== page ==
No matter what anybody says, the apartheid flag will never, ever represent this country, again.
The major focus on the so-called Black Monday distracts us from paying attention to the brutality and violence of man killing man in a new society that we are trying to build.
What a wasted opportunity for all of us; when we should channel energies and time to continue with the march to a better society where all life is treated as sacred.
With all their shortcomings, the farm owners and their exploited workers were, in principle, committed to highlighting the violence, murder and theft that is running amok in the land, claiming the lives of those that feed this nation, among others.
Above all, the march should be seen for what it was: a Save Our Souls and lives cry from men, women and children who are sick and tired of being sick and tired of being killed for no good reason.
But the brandishing and waving of the apartheid flag takes us many steps back and can only remind us about where we all come from and never want to return.
In its own unique way, the brandishing and waving of the apartheid flag should teach us to make a distinction between what is our heritage from the past and what is not.
It has been said that those who do not learn from history will repeat past mistakes.
There is reason to believe that, except for a lunatic fringe, the majority of South African citizens, both black and white, know where we come from and do not want to go back there.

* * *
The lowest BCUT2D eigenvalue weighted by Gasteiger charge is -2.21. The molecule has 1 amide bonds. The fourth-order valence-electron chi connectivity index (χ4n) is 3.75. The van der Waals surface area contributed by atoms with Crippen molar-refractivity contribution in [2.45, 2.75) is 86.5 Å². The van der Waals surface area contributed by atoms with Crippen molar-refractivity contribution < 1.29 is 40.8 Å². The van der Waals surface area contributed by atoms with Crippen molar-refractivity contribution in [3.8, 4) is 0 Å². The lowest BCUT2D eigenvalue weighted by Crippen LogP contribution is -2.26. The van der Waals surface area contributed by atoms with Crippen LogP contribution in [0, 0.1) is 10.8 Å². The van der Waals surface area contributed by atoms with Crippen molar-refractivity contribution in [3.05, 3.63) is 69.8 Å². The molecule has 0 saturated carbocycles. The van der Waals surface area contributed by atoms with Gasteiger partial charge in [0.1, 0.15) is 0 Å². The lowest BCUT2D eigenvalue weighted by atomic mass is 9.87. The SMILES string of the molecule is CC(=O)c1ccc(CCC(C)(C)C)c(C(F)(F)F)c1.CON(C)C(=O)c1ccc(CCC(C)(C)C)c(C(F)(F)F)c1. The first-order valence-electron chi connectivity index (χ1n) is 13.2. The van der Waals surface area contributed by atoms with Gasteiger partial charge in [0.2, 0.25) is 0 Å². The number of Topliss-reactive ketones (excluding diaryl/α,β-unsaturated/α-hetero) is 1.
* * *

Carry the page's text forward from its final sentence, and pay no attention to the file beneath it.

For example, on October 10 it was Paul Kruger Day. But for the last few years, there were almost no Afrikaner people who whipped out their vierkleur to hanker after the days of the old Transvaal Republic.
This speaks of a great number of Afrikaners, if we must single them out, that have left the past behind and are moving the country forward to embrace the slow but sure psycho-mental transformation to build a society that belongs to all who live in it.
Thus, after the Black Monday march, all South Africans should take the opportunity to reflect, at an individual and community level, on the significant but difficult life-changing transformation that South Africa has been experiencing since the dawn of this new era.
It is also true that various individuals, organisations, communities and sectors of our society have a positive story to tell about the progress made since 1994 in promoting a spirit of reconciliation and unity in this inherently racist country.
No matter what detractors, including those who brandish the old flag, say, this is a different country to what it was before the dawn of democracy.
The abandoning of the apartheid flag and all the racist history it represents is one of the biggest victories we should celebrate today.
In fact, accepting that apartheid is dead, making efforts to redefine the soul of this nation, receptiveness to an all-embracing identity, promoting a culture of respect for all life - irrespective of a person’s colour, background or creed - and condemning violence, murder, rape and theft should rally us together.
But in some fringe corners, there will always be a few that resist and wish to spoil things for everyone by projecting a distorted picture of the South Africa we are building.
This distraction is what has seen many citizens wrestle over who belongs to this new nation and who does not.
Difficult and challenging as this is, people must not be discouraged. This, too, shall pass.